Trying to link with the coffee shop's router will not succeed if a thief's computer is closer to the router. A nearby thief has made his computer copy the local router to make it a twin. The thief can then copy information from the other computer without that person knowing the information has been stolen. The honest person believes the connection is to a legal router and the Internet. There is no way of knowing the information in the computer is at risk.
Security experts say another method used by thieves is to gather information by reading a computer screen. Thieves do this in a public place. They have even used video cameras to record the information they are trying to steal.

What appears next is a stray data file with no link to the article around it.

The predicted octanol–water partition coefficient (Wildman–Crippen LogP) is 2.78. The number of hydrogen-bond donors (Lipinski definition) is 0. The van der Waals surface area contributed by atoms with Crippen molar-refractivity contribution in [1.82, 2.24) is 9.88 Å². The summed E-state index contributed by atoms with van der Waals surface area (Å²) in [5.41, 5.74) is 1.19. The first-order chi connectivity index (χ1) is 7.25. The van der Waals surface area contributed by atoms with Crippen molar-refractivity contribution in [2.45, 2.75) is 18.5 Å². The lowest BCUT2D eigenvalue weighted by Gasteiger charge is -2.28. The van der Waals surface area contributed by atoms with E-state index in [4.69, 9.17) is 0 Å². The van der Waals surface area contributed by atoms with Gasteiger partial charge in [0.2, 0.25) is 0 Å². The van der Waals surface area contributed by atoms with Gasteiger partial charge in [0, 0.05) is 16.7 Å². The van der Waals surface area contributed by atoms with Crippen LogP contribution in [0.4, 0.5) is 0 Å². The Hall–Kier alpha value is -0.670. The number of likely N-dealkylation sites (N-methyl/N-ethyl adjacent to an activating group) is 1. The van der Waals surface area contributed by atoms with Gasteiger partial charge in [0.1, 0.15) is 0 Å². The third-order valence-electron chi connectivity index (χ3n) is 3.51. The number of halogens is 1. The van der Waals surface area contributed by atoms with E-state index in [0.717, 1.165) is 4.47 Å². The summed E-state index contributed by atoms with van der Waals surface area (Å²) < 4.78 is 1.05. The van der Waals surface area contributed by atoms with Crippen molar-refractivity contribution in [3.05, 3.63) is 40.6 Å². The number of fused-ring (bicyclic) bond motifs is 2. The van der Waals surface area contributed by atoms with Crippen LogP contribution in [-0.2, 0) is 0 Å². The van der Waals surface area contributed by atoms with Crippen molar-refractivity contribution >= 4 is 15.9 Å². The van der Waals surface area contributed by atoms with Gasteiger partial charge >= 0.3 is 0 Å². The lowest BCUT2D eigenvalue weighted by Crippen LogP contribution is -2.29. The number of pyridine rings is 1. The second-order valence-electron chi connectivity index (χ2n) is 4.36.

Experts say it is easy to guard against this kind of theft. They say to make sure no one can read your computer screen while you are working in a pubic place. Other methods of protecting your information involve special computer programs. One of these is called a firewall. A firewall prevents anyone from electronically entering your computer to search for information. Some programs make your computer invisible to anyone on the Internet. Most also block any attempt to spy on your Internet activities.
One expert says more than half the computers in the United States that are used for business lack protection and could be attacked. Information theft from wi-fi connections is a problem for computer users everywhere.
Most experts agree that computer users should learn how to protect their computers and information from those who would spy or steal. Industry experts say only education and good security will stop information theft.